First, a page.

AT the outset, let me declare that I find nothing wrong with peaceful protests or rallies. I would support any such initiative if genuinely held in the interest of the people and that, in my judgement, its goals and degree of impact are solid.
What is a peaceful protest? It is the act of expressing disapproval through a statement or action without the use of violence.
Study.com explains that this nonviolent resistance or nonviolent action has been used to advocate for a number of different causes, including human rights issues, anti-war campaigns, and expressing disapproval of various political/governmental policy issues.
Some general methods include boycotting certain products, participating in a march or a sit-in, displaying a particular symbol, and handing out flyers.
I suppose this is the standard offer for staging a peaceful rally. Well and good.
The thing is I’m not sure whether we, Malaysians, really know why we organise protests and rallies. I honestly feel that we could have our priorities all mixed up at times.
Last Saturday’s ‘Tangkap Azam Baki’ rally is an example of what I would describe as an act of public nuisance. Held in Bangsar, Kuala Lumpur, it only attracted some 200 participants despite the hype in the run-up to the event.
(The 200 figure was reported by MalaysiaKini and this reputed news portal has been quite accurate with the numbers at public rallies.)
Early that morning on Jan 22, I expressed my disappointment with the protest’s goal in a chat group: “So, the ‘Tangkap Azam Baki’ rally today (Sat) has the support of some 30 NGOs and several political parties.
“More than 1,000 police personnel will be deployed to manage the protest in Bangsar, Kuala Lumpur.
“I am perplexed that Azam Baki who has only RM2 million worth of shares is such BIG deal while other sharks and whales are allowed to get away scot-free.
“The biggest whale in Malaysia (name given) — we do nothing. For an idiot of a civil servant, we hold a protest and inconvenience others who are not interested in rallies, demos and protests. (I am not keen at all to join a protest at this ‘Azam Baki’ level but will not hesitate to sign up for rallies involving the corrupt at the very top, if there is one.)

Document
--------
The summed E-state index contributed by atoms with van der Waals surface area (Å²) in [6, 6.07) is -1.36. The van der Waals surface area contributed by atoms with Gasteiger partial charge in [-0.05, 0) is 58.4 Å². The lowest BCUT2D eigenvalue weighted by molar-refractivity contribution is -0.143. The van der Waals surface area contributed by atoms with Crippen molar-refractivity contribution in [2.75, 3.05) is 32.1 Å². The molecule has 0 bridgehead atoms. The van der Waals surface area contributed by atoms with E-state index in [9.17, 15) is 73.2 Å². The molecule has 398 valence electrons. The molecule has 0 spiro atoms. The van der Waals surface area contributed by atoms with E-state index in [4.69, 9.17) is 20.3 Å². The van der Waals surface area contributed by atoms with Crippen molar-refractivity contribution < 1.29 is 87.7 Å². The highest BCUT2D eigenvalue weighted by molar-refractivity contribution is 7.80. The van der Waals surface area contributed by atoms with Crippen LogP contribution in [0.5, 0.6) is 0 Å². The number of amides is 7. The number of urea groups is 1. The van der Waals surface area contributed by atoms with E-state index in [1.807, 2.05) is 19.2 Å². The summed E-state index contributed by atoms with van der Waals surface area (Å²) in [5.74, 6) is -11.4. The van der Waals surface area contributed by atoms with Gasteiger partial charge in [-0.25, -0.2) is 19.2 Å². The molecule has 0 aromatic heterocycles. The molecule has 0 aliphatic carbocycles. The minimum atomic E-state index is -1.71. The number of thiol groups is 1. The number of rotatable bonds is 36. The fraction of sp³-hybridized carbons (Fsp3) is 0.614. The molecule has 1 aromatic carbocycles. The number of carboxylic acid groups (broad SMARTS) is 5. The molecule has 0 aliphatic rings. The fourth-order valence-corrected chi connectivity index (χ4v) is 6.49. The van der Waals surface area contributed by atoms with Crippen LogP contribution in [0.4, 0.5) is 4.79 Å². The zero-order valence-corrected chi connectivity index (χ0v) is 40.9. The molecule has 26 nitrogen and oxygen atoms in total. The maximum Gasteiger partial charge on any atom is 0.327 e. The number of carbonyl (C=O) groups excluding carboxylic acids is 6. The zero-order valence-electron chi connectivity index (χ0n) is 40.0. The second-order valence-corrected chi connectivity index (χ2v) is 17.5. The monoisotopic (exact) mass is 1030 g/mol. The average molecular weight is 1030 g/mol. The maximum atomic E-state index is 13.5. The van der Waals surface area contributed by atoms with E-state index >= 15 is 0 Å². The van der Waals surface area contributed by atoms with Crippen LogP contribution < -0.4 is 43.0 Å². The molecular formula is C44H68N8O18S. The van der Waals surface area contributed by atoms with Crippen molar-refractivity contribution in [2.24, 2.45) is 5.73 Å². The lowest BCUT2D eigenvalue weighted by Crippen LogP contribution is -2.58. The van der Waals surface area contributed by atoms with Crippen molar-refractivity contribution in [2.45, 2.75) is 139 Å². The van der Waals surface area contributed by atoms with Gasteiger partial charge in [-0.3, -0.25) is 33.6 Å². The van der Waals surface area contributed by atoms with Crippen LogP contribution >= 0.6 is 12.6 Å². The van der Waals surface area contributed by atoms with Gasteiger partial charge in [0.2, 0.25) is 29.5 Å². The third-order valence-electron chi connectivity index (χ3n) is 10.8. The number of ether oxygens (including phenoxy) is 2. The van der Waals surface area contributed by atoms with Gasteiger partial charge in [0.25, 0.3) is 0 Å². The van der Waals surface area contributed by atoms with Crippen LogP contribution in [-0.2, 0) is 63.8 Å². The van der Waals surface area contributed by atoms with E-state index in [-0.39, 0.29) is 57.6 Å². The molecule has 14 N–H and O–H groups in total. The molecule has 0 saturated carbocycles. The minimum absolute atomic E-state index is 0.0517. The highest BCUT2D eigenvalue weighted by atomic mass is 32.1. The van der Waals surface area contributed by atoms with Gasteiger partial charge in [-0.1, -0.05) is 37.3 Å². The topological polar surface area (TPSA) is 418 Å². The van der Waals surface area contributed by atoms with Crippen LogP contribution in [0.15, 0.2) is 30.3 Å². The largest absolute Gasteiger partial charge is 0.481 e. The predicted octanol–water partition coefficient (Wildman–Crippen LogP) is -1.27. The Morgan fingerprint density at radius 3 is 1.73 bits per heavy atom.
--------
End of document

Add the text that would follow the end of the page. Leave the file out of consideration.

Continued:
“If we need to stage rallies against corruption, we have to do it every day. There is no end to this societal ill.
“Many of our political elite, whether in the government or opposition, are corrupt to the core.
Any wonder why many are not keen to vote at all. Who wants to give their one sacred vote to the greedy, self-serving and corrupt?
“With so much corruption, Malaysians have reasons to hold protests and rallies every other day, if not every day,” I concluded.
Why do I disagree with staging the protest last Saturday? The publicity generated over the proxy share trading involving the MACC chief, Datuk Seri Azam Baki, is more than sufficient.
Political and civil society leaders have spoken up on the issue. If the prime minister wants to take action, he would have done so, even without a public rally.
Those who are still unhappy with the inaction can continue to nudge our MPs to bring it up in Parliament. A public protest is unnecessary.
Think of the strain on our public purse when 1,000 policemen have to be deployed to handle a rally involving just 200 participants. It doesn’t make sense.
(What makes sense is when you have a public rally like Bersih with 500,000 protesters. Then, deploying 2,000 cops and imposing a city lockdown does not only make sense but is necessary and understandable.)
The ‘Tangkap Azam Baki’ rally also forced the authorities to lock down parts of Kuala Lumpur, the greater Bangsar hub in particular.
A previous office of mine was located in Bangsar and I used to commute by LRT, the Bangsar station being a regular stop. The protest must have greatly inconvenienced businesses and residents in Bangsar last Saturday.
For what? Just because some youth members of opposition parties feel like displaying their strength and prowess, imagined or otherwise, in public.
But let me say this to the youth members who are probably politically ambitious too. Instead of winning public support, the protest has the opposite effect. The people are very unhappy as the rally is a public nuisance. So, think carefully next time if you want to stage public protests again. Don’t be a public nuisance.
I would also be prepared to organise a peaceful protest if seriously warranted for the greater societal good. Before that, I must have confidence that the event will achieve its desired purpose and its after-effects are impactful.
Anything less is a waste of my time and effort.
The views expressed here are those of the columnist and do not necessarily represent the views of New Sarawak Tribune.